Fresh figures released today by InterTradeIreland show cross-border trade reached an all-time high of €7.4bn/£6.5bn in 2018, despite uncertainty around Brexit.
The interconnected nature of trade between the two economies is also evident in the findings of InterTradeIreland’s latest Business Monitor (Q4 2019), which illustrates over a third of firms in Northern Ireland buy from suppliers in Ireland.
The Business Monitor reveals top-line indicators for the economy remain positive – with the vast majority of firms either in growth mode (44 per cent) or stable (42 per cent).
Indeed, many firms are feeling optimistic, with 27 per cent planning to invest in staff. Meanwhile, 31 per cent intend to invest in marketing, a sign of how competitive the current environment is.
However, the buoyancy does mask some issues in the economy – there is slack in the system – with nearly a third of business operating below capacity (29 per cent), while many micro businesses are just about breaking even (33 per cent.)
Sourcing appropriate staff is a growing concern, with firms citing lack of appropriate skills in the workforce (22 per cent) and difficulties in recruiting the right employees (27 per cent). This is an issue right across the board – large firms are hit hardest, with more than half (56 per cent) reporting problems in this area, but it’s having an increasing impact on both smaller (26 per cent) and mid-sized firms (41 per cent).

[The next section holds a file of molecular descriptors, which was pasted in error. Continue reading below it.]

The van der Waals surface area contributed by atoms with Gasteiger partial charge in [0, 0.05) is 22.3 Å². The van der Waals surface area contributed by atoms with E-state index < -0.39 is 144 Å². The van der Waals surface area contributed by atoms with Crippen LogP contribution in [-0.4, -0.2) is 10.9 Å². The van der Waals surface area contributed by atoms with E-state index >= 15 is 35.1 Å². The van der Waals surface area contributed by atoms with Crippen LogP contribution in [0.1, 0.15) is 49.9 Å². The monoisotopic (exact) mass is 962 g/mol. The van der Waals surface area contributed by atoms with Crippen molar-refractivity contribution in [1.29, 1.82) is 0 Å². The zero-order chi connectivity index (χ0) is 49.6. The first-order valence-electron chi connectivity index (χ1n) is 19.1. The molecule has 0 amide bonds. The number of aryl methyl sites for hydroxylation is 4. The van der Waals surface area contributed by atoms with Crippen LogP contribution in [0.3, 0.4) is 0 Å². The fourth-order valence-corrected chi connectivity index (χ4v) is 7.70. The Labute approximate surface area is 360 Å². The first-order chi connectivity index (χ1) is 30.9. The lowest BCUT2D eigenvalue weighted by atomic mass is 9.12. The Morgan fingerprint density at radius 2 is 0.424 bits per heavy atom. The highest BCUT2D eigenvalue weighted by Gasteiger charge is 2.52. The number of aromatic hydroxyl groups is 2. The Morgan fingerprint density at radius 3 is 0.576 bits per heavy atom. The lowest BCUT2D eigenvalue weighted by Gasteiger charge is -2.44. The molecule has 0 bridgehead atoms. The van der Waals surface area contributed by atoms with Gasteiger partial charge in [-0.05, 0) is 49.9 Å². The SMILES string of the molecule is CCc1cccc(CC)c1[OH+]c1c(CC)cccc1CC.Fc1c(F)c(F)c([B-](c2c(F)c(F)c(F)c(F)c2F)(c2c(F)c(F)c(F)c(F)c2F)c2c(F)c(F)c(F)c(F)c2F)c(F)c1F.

Over half of businesses (57 per cent) say moving to a low carbon economy is important. Businesses recognise there will be opportunities in the sector, and 70 per cent view skills as an enabler to the transition.
Northern Ireland’s Minister for the Economy, Diane Dodds, said: “Northern Ireland is well placed to take advantage of the many opportunities presented by emerging areas such as the transition to low carbon, cyber security, artificial intelligence and block chain technology. All of these are embedded strengths of our economy thanks to our investment in innovation and the development of a highly skilled workforce.”
Aidan Gough, InterTradeIreland’s Designated Officer, said: “As the pace of technological change accelerates, InterTradeIreland is focused on delivering collaborative all-island trade and business development initiatives that support businesses to adapt to the challenges and opportunities of rapid advances in technology and the transition to a low carbon future. InterTradeIreland has a wide range of supports that are a powerful resource for companies who want to innovate and grow.”